I thoroughly enjoyed listening to all of the pieces that were read. However, I don't appear to be much of a multitasker and I spent most of my time watching the readers emotions instead of taking good notes. However, there were a couple poems that stood out to me.
The first poem was Ammar's piece "Dear Ola Ali", a let to his mother. I appreciated this piece perhaps more for the reason that it seemed original and creative rather than the same old piece about mom. He continued to specify that throughout the world there are seven billion people, but only one of those people could make him feel the way he does and call her his mother. I think that moreso than anything I liked this poem because of the feelings and the thoughts that it left me with. The lines "tolerated my wrong-doings" and especially "Time flew by. I grew up." really stood out to me. I think that as kids grow older we forget to show our parents how much we appreciate them and how much they really mean to us. Throughout all of the years that we have been alive on this planet, they have been making sacrifices and dealing with our irresponsibility- without much in return. I myself (or should I say my mother?) is a victim of this. When I began my teenage years I pushed everyone away but the last year or so I have really realized how much this woman means to me and I have absolutely no idea what I would do if I lost her. The final (?) line also stood out to me, "Today, a lot matters to me, but you definitely top that list".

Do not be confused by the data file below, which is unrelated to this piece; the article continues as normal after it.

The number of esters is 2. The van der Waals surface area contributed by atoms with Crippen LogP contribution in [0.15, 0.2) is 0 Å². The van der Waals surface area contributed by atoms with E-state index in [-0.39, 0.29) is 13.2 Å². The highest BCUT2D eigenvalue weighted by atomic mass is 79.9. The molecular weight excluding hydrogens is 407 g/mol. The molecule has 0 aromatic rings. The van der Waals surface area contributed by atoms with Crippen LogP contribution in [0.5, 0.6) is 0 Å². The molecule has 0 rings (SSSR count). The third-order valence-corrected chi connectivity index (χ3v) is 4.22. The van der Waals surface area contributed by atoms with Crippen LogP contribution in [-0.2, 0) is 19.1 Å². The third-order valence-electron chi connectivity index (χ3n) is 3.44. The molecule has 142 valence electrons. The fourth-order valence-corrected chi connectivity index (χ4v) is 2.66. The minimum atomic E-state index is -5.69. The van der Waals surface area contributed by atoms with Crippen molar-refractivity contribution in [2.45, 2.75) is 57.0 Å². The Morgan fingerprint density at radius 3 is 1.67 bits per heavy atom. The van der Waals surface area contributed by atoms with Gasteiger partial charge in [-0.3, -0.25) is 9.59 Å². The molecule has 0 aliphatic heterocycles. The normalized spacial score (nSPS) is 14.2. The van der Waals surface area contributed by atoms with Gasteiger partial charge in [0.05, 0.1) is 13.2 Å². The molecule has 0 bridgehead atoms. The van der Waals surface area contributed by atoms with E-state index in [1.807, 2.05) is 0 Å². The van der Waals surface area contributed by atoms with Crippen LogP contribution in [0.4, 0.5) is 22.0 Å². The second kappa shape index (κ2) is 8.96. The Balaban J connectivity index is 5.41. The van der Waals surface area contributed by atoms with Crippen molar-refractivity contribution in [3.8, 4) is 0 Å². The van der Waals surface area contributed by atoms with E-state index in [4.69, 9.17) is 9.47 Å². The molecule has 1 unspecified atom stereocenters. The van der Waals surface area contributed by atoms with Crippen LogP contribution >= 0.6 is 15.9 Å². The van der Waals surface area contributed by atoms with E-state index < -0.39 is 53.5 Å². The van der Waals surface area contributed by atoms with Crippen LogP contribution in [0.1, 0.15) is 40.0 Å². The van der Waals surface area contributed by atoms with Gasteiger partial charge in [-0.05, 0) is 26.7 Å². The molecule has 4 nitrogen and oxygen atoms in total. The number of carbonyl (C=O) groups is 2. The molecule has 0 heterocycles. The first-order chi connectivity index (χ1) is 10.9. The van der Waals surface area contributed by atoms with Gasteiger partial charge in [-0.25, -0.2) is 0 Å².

The second poem that really stood out to me was Remy's "Dear You". I don't really know why, but I really liked this piece. Truthfully, I think I really liked the piece because of the way Remy read it. I think it's hard for most men to put to words how they feel, especially how much they care about a girl. I truly admired the words and emotions that Remy put into this piece. Watching him read he seemed to be full of excitement and hope - it was nice to see. Though I think many descriptive words of girls' seem to be cliché I think that Remy did a good job avoiding that and coming up with his own original descriptives (locks of golden honey). I think that the shyness that he reveals is something that is really valued in the piece (not naming the girl) and I liked that he explained why. Hope seemed to be a continuous theme throughout the piece, even when it revealed that the girl was taken he still had hope. The final thing that really stood out to me and that I absolutely love was the way he signed the letter, "Signed Hopeful". I thought that was really clever and went along well with the poem and the theme.